Step 2 | Cut The Cricut Succulent Design
Download my free Cricut design using the form below, then upload it to the Cricut design program and proceed to the cutting settings.
The material will need to be set to the Leather Shimmer 1mm, the pressure is the default, and then set the Cricut dial to custom.
Now load the silicone mat onto the Strong Cricut mat and load it into the machine. Follow the Cricut’s directions and cut.
Get the design download…
Step 3 | Adhere Succulent Silicone Cut Out To Cement Mold
First, decide where and how you want the cutout placed. I started mine ½” from the bottom.
Place the silicone cutout onto a piece of cardboard or newspaper. Shake the spray adhesive can for about 30 seconds, then lightly spray the succulent design.
Wait 10 seconds, then apply it to the inside of the outer mold. Apply firm pressure for a few seconds.
Pocket Guide to Concrete & Cement Mixes For Crafts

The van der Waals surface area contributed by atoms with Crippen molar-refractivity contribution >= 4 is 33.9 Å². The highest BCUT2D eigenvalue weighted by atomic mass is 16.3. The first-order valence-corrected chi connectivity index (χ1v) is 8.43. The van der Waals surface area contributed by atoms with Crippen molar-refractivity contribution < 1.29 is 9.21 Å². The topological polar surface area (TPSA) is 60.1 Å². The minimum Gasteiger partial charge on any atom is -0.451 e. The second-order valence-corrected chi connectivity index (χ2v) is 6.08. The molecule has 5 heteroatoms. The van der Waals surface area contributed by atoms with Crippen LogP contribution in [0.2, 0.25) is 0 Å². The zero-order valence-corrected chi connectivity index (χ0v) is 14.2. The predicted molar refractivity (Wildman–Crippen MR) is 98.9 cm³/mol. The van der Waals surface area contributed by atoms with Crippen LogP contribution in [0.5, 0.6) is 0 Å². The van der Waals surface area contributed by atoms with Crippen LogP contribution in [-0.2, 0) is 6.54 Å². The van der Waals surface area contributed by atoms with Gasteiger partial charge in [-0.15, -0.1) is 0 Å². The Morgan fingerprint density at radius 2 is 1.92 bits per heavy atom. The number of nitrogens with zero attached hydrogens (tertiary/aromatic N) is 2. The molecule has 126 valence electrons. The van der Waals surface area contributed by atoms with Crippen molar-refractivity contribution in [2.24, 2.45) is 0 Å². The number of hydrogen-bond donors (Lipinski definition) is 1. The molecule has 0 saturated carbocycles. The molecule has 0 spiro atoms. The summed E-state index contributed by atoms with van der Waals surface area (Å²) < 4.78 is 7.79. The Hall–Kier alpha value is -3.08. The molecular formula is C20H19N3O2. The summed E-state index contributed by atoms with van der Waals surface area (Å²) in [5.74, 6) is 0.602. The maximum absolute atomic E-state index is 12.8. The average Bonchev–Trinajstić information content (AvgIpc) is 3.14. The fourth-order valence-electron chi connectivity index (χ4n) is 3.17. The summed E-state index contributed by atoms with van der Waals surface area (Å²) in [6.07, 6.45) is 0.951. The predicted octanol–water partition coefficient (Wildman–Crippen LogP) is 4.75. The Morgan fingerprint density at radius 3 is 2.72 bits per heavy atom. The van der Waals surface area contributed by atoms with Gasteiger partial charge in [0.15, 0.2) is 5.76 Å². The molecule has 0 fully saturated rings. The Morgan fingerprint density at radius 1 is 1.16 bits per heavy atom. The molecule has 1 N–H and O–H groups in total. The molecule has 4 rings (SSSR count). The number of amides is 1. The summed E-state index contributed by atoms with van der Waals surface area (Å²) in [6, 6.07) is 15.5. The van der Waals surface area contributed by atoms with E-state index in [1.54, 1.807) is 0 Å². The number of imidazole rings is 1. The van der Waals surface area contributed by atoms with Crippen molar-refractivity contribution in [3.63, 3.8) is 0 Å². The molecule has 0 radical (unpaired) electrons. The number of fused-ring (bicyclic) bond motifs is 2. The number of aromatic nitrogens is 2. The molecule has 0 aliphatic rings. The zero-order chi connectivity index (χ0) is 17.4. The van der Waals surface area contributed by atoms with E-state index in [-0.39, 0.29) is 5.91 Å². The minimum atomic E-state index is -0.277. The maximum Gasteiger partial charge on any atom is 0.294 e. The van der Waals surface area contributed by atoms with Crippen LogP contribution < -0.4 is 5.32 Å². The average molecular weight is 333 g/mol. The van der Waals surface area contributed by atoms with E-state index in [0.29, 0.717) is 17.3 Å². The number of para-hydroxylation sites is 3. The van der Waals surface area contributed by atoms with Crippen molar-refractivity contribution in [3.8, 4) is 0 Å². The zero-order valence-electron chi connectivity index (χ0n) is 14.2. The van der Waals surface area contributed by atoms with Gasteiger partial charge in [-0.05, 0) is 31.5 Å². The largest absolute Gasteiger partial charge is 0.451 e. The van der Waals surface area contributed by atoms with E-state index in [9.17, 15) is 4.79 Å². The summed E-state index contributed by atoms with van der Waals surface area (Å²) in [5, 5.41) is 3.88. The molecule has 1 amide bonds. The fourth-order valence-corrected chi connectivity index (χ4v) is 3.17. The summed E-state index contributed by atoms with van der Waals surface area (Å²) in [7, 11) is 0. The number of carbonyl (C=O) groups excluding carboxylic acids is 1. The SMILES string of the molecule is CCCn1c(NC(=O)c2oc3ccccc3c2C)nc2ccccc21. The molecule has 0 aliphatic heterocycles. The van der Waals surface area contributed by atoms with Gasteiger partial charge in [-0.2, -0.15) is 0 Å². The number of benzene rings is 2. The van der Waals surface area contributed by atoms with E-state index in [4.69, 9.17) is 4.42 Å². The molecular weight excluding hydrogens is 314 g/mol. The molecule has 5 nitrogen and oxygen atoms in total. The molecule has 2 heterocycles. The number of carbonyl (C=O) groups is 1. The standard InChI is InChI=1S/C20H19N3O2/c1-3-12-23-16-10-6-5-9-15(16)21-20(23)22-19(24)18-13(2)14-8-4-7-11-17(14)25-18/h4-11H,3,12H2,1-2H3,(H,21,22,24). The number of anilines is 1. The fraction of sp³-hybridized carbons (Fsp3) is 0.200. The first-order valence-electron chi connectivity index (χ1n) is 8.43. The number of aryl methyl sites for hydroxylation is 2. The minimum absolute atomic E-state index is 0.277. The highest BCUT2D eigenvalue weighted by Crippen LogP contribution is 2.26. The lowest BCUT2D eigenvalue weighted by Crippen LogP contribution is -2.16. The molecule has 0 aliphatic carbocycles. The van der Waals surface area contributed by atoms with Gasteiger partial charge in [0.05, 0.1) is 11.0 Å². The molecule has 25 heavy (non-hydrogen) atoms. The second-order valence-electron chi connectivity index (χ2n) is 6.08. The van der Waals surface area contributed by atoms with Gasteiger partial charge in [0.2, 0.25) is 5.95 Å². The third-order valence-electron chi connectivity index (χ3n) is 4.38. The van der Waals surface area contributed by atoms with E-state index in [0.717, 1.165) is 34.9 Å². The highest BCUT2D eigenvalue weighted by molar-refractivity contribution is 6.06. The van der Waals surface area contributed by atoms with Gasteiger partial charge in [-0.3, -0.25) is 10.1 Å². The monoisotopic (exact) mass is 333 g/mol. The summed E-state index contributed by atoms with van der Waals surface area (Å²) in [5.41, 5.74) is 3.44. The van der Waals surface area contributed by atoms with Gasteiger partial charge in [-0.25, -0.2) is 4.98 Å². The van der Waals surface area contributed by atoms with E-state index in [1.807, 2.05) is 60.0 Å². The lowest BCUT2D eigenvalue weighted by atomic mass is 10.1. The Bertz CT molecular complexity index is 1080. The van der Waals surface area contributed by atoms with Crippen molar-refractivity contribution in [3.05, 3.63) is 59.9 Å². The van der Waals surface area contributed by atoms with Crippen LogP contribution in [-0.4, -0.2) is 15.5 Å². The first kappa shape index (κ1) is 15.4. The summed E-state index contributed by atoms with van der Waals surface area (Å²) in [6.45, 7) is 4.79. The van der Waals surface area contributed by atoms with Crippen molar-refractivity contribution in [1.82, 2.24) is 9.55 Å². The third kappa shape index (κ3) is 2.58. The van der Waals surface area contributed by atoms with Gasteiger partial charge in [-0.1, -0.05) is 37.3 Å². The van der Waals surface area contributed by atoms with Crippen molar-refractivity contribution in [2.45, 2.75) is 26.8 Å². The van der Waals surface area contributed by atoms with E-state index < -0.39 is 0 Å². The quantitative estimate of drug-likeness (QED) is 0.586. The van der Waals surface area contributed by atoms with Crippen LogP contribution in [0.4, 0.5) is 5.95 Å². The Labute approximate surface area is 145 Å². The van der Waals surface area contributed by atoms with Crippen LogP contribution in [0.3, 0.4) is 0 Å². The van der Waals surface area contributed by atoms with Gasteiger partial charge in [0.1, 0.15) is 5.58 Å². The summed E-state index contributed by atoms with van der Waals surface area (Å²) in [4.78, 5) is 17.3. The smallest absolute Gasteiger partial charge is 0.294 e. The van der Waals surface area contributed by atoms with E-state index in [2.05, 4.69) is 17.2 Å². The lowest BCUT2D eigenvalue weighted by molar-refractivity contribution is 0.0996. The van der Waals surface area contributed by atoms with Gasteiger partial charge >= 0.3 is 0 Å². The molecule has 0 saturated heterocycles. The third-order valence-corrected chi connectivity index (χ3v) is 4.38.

Step 4 | Make Drainage Holes
Cut off a piece of the straw to ½”. Since the glue adheres better if you have that straw-filled in, glue each end to close it.
Now glue that straw to the center bottom of the outer cement mold. Drop the inner mold inside so it touches the top of the straw.
With the marker, draw a line for the stopping point on the inner cement mold to be sure you reach the straw when inserting it in the cement in the next step.
Step 5 | Mix And Cast The Cement
Mix the dry cement with water. For my size container, I used about 1 ½ cups of Cement All.
Make sure you don’t have lumps- I like to smush my cement. The consistency should be like a wet mud pie.
Now pour or scoop in the cement. I made mine so the cement was level with the top of the container.
Shake and tap the outer container until you see some air release. Don’t tap too much or cement may slip down between the cutout and the container. Now insert the inner mold.